© 2003 - 2020 Deborah Strod
A beautiful grayed Butterfly was flying past a synagogue and noticed beautiful stained glass windows. They reminded her of her own wings when they were colored, and she wondered if the person who built the synagogue had seen butterflies like her. So she went inside, and asked a gray moth if he knew the person who had built the synagogue and if perhaps the person had known butterflies. The moth just said, “Nope.” So she went in and found a gnat next. She asked the gnat the same question, and the gnat said yes, he knew the person who built the synagogue. He is very old and he lives nearby with his companion.
Then the gnat said, “Oh, you are very beautiful as a gray butterfly, aren’t you?”
The butterfly said, “Why thank you,” and then asked in second look surprise, “How did you know I used to be colorful?”
The gnat said, “I am so small that I can see things that other creatures can’t. I can see the gray in between the tiny drops of color on your wings. You have beautiful filigree on you, and I love a good design. Why don’t you go on over to the old man and see his other work?”
So the butterfly flew in the direction that the gnat told her, until she came to giant glass windows surrounding a second floor studio extending out from an old-fashioned house. As she flew, she saw an old man bent over a drafting table, making a picture.
He looked down at his paper for a long time and then looked up at some chimes outside the window, tilted his head and looked at the chimes for a long time, as if he were soaking them into his mind through his eyes. He smiled as the wind blew and the rainbow of seaglass in the center of the chimes nudged each of the chimes in turn, then jangled them all into a ribbon of music. He looked back down at his paper, sketching with a charcoal pencil and then reaching for frosted colors. He knew where each color was, so well that he didn’t even have to take his eyes off the page as he reached and picked the one he wanted.
All the while, the butterfly had flittered outside the window behind the man, and now she flew up to a railing and landed, silently watching the man and watching his drawing of the chimes. She could see the music on the page, as the frosted colors waved into the silvery chimes, and the dusting of leaves in the background showed the breeze which blew the seaglass. She was so entranced with the drawing that she didn’t notice that when the man next looked up, his gaze had shifted ever so slightly from the chimes. He was looking at her. He looked for a good while, and then, without looking away, he reached for a new piece of paper and started a second drawing right next to the first. His charcoal swayed across the page, but his eyes never left her.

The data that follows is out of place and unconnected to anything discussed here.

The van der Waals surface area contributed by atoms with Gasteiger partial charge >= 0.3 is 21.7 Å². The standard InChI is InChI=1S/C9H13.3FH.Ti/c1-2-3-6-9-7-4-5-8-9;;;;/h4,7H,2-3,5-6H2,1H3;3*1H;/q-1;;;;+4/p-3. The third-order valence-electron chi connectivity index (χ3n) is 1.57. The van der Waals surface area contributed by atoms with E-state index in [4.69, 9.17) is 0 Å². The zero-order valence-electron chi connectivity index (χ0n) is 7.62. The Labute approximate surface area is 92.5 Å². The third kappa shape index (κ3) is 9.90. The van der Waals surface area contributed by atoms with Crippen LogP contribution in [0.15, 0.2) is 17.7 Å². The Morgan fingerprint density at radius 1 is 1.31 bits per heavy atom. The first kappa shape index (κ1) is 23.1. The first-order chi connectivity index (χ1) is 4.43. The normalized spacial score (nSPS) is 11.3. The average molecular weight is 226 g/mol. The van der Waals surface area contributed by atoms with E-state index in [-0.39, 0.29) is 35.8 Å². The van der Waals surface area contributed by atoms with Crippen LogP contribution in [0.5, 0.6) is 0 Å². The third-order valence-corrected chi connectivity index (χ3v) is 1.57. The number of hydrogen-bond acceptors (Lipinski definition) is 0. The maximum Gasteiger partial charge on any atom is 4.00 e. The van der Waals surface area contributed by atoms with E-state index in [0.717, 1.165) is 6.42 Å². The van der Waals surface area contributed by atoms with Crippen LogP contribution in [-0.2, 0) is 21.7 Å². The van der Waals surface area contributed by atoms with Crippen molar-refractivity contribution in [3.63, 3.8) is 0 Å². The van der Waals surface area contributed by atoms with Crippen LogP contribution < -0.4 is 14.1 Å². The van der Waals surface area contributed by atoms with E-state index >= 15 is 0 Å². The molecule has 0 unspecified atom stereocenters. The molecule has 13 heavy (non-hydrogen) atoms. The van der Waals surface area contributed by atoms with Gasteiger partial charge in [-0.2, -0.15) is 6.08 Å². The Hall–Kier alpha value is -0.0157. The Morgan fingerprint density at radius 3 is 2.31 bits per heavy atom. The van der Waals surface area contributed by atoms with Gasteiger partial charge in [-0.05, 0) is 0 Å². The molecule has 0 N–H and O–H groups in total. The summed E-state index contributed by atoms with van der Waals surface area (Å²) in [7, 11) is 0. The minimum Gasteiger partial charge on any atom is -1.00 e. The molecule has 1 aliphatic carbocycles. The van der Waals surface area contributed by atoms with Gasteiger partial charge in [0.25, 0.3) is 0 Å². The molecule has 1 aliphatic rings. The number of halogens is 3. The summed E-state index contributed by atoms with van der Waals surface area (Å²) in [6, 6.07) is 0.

He reached for a color and then turned his face to the sheet, bringing colors one by one and adding detail with his charcoal.
Then he looked to her one more time. This time, he lifted the new picture up and showed it to her. It was a beautiful, beautiful rendition of her in flight, wings outstretched in flying color, with a few of the leaves dusted in the background to show the breeze which lifted her in the picture. He smiled. He held the picture for her as she sat on the railing and looked and looked. Then she felt the breeze, as if it had gently flown from the picture through the window to raise her up and she stretched out her wings to catch its updraft. As she flew off, he turned the picture so that she could see it one last time, then waved and turned back to his chime picture. She flew off so happy, lifted by the breeze, and by his artistry and his kindness.
She came back many times to his railings to watch the way he saw the world, always remembering how he had seen her, and shown her herself.